44. When I was young, I wanted a yellow room…it was a bright primary yellow. In my home now, I plan to brighten my dark living room with a pale yellow on the walls. My favorite formal dress in school was a yellow gown that my Mom made. In my garden I have pops of yellow in the spring with daffodils and Black-eyed Susans in the summer. Yeah, I like yellow. On the subject of yellow and moods, back in the day when my Mom was teaching she would wear a yellow blouse on rainy days to give the students a pop of color to focus on and it helped boost there moods. Back when I was facing customers every day, I remembered that lesson and wore yellow or other bright colors on dreary days so the customers I had at my guests had a break from the gray of the day and a warm smile to help pick up their moods.

    Reply
  45. When I was young, I wanted a yellow room…it was a bright primary yellow. In my home now, I plan to brighten my dark living room with a pale yellow on the walls. My favorite formal dress in school was a yellow gown that my Mom made. In my garden I have pops of yellow in the spring with daffodils and Black-eyed Susans in the summer. Yeah, I like yellow. On the subject of yellow and moods, back in the day when my Mom was teaching she would wear a yellow blouse on rainy days to give the students a pop of color to focus on and it helped boost there moods. Back when I was facing customers every day, I remembered that lesson and wore yellow or other bright colors on dreary days so the customers I had at my guests had a break from the gray of the day and a warm smile to help pick up their moods.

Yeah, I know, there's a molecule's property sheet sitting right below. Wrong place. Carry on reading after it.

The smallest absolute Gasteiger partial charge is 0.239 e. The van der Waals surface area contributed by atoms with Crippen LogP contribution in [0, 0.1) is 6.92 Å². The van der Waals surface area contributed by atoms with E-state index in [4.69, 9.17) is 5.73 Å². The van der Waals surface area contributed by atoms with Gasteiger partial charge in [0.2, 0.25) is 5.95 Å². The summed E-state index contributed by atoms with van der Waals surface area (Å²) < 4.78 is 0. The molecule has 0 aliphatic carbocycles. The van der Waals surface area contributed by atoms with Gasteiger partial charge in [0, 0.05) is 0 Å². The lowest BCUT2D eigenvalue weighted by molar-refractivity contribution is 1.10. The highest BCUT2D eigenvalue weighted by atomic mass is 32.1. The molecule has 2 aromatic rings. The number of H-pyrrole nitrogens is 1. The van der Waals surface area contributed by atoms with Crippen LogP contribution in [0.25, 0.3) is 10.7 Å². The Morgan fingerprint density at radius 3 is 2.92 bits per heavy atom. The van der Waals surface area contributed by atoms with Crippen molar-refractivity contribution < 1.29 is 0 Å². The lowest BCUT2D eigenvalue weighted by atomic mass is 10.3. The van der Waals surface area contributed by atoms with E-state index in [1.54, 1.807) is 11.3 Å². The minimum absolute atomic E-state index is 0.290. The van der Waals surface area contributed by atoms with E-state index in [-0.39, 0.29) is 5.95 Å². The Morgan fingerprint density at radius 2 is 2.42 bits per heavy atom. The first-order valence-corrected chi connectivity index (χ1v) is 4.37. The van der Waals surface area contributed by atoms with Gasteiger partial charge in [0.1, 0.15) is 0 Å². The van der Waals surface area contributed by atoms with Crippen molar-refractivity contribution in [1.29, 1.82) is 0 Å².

Reply
  46. I agree about the dandelions, Annette, I don’t want to get rid of them as they are so cheerful! Interesting about the mimosa tree – I had no idea. I would still like one but I’m not sure it would thrive here. We will see!